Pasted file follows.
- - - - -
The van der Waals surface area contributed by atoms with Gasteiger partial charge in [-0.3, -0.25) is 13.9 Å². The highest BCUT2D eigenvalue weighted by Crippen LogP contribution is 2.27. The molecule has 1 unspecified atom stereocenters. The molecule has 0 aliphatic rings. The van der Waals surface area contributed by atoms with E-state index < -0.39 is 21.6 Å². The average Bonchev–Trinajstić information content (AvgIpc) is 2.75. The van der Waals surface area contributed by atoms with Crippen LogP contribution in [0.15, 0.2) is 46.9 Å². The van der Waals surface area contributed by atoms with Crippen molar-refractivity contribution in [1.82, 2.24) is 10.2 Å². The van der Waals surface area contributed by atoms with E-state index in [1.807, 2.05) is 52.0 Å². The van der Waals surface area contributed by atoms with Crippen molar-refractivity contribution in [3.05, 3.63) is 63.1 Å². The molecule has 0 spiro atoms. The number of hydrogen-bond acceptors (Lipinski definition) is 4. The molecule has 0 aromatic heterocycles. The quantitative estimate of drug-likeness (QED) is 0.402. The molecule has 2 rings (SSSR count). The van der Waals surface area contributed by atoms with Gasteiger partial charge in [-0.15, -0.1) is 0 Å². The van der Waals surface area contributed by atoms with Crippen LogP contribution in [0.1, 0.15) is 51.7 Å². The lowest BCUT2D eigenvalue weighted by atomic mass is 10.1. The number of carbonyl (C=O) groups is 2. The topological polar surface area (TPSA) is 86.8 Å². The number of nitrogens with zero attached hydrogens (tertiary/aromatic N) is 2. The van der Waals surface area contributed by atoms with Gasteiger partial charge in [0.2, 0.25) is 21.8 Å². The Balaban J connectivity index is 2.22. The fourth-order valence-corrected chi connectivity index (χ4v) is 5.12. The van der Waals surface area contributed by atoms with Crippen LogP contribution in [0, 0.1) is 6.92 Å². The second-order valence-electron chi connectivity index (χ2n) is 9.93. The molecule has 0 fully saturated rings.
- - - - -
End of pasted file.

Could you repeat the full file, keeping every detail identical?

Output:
The van der Waals surface area contributed by atoms with Gasteiger partial charge in [-0.3, -0.25) is 13.9 Å². The highest BCUT2D eigenvalue weighted by Crippen LogP contribution is 2.27. The molecule has 1 unspecified atom stereocenters. The molecule has 0 aliphatic rings. The van der Waals surface area contributed by atoms with E-state index < -0.39 is 21.6 Å². The average Bonchev–Trinajstić information content (AvgIpc) is 2.75. The van der Waals surface area contributed by atoms with Crippen LogP contribution in [0.15, 0.2) is 46.9 Å². The van der Waals surface area contributed by atoms with Crippen molar-refractivity contribution in [1.82, 2.24) is 10.2 Å². The van der Waals surface area contributed by atoms with E-state index in [1.807, 2.05) is 52.0 Å². The van der Waals surface area contributed by atoms with Crippen molar-refractivity contribution in [3.05, 3.63) is 63.1 Å². The molecule has 0 spiro atoms. The number of hydrogen-bond acceptors (Lipinski definition) is 4. The molecule has 0 aromatic heterocycles. The quantitative estimate of drug-likeness (QED) is 0.402. The molecule has 2 rings (SSSR count). The van der Waals surface area contributed by atoms with Gasteiger partial charge in [-0.15, -0.1) is 0 Å². The van der Waals surface area contributed by atoms with Crippen LogP contribution in [0.1, 0.15) is 51.7 Å². The lowest BCUT2D eigenvalue weighted by atomic mass is 10.1. The number of carbonyl (C=O) groups is 2. The topological polar surface area (TPSA) is 86.8 Å². The number of nitrogens with zero attached hydrogens (tertiary/aromatic N) is 2. The van der Waals surface area contributed by atoms with Gasteiger partial charge in [0.2, 0.25) is 21.8 Å². The Balaban J connectivity index is 2.22. The fourth-order valence-corrected chi connectivity index (χ4v) is 5.12. The van der Waals surface area contributed by atoms with Crippen LogP contribution in [0, 0.1) is 6.92 Å². The second-order valence-electron chi connectivity index (χ2n) is 9.93. The molecule has 0 fully saturated rings.